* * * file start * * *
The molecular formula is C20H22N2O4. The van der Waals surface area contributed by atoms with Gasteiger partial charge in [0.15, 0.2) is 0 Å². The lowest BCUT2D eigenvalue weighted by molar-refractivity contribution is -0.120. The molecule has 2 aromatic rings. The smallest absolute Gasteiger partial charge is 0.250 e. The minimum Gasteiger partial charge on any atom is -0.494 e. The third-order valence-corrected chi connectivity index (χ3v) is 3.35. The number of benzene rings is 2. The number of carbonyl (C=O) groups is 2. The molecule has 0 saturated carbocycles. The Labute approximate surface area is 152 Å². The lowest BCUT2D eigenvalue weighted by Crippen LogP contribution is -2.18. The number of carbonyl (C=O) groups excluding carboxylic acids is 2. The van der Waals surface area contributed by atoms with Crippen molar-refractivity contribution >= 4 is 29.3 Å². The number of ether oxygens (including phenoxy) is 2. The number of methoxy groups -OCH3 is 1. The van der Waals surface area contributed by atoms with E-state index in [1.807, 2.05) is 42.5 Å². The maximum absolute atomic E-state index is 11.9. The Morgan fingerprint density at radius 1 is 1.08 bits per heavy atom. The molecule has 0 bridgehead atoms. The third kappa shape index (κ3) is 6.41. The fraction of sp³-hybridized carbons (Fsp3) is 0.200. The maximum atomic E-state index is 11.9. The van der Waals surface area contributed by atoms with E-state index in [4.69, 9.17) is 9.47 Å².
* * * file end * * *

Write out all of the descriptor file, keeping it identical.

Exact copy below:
The molecular formula is C20H22N2O4. The van der Waals surface area contributed by atoms with Gasteiger partial charge in [0.15, 0.2) is 0 Å². The lowest BCUT2D eigenvalue weighted by molar-refractivity contribution is -0.120. The molecule has 2 aromatic rings. The smallest absolute Gasteiger partial charge is 0.250 e. The minimum Gasteiger partial charge on any atom is -0.494 e. The third-order valence-corrected chi connectivity index (χ3v) is 3.35. The number of benzene rings is 2. The number of carbonyl (C=O) groups is 2. The molecule has 0 saturated carbocycles. The Labute approximate surface area is 152 Å². The lowest BCUT2D eigenvalue weighted by Crippen LogP contribution is -2.18. The number of carbonyl (C=O) groups excluding carboxylic acids is 2. The van der Waals surface area contributed by atoms with Crippen molar-refractivity contribution >= 4 is 29.3 Å². The number of ether oxygens (including phenoxy) is 2. The number of methoxy groups -OCH3 is 1. The van der Waals surface area contributed by atoms with E-state index in [1.807, 2.05) is 42.5 Å². The maximum absolute atomic E-state index is 11.9. The Morgan fingerprint density at radius 1 is 1.08 bits per heavy atom. The molecule has 0 bridgehead atoms. The third kappa shape index (κ3) is 6.41. The fraction of sp³-hybridized carbons (Fsp3) is 0.200. The maximum atomic E-state index is 11.9. The van der Waals surface area contributed by atoms with E-state index in [4.69, 9.17) is 9.47 Å².